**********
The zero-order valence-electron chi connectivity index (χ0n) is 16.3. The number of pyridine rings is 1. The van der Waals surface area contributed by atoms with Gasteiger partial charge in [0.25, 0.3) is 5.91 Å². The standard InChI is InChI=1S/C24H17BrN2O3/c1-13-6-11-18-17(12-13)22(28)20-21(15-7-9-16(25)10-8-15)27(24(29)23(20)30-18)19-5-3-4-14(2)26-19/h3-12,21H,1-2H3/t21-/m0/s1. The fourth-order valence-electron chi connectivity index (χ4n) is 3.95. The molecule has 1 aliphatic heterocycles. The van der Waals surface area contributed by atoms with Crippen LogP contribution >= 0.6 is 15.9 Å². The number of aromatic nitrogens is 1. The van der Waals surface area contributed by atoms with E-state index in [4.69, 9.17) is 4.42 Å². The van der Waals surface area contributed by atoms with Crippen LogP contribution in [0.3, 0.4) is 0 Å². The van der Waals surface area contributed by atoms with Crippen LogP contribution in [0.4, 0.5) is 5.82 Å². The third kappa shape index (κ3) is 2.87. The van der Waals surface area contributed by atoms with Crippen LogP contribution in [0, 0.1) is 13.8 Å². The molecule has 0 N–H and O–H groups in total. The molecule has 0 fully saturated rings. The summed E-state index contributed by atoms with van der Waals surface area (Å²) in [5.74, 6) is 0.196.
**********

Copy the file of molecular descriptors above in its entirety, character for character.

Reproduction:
The zero-order valence-electron chi connectivity index (χ0n) is 16.3. The number of pyridine rings is 1. The van der Waals surface area contributed by atoms with Gasteiger partial charge in [0.25, 0.3) is 5.91 Å². The standard InChI is InChI=1S/C24H17BrN2O3/c1-13-6-11-18-17(12-13)22(28)20-21(15-7-9-16(25)10-8-15)27(24(29)23(20)30-18)19-5-3-4-14(2)26-19/h3-12,21H,1-2H3/t21-/m0/s1. The fourth-order valence-electron chi connectivity index (χ4n) is 3.95. The molecule has 1 aliphatic heterocycles. The van der Waals surface area contributed by atoms with Crippen LogP contribution >= 0.6 is 15.9 Å². The number of aromatic nitrogens is 1. The van der Waals surface area contributed by atoms with E-state index in [4.69, 9.17) is 4.42 Å². The van der Waals surface area contributed by atoms with Crippen LogP contribution in [0.3, 0.4) is 0 Å². The van der Waals surface area contributed by atoms with Crippen LogP contribution in [0.4, 0.5) is 5.82 Å². The third kappa shape index (κ3) is 2.87. The van der Waals surface area contributed by atoms with Crippen LogP contribution in [0, 0.1) is 13.8 Å². The molecule has 0 N–H and O–H groups in total. The molecule has 0 fully saturated rings. The summed E-state index contributed by atoms with van der Waals surface area (Å²) in [5.74, 6) is 0.196.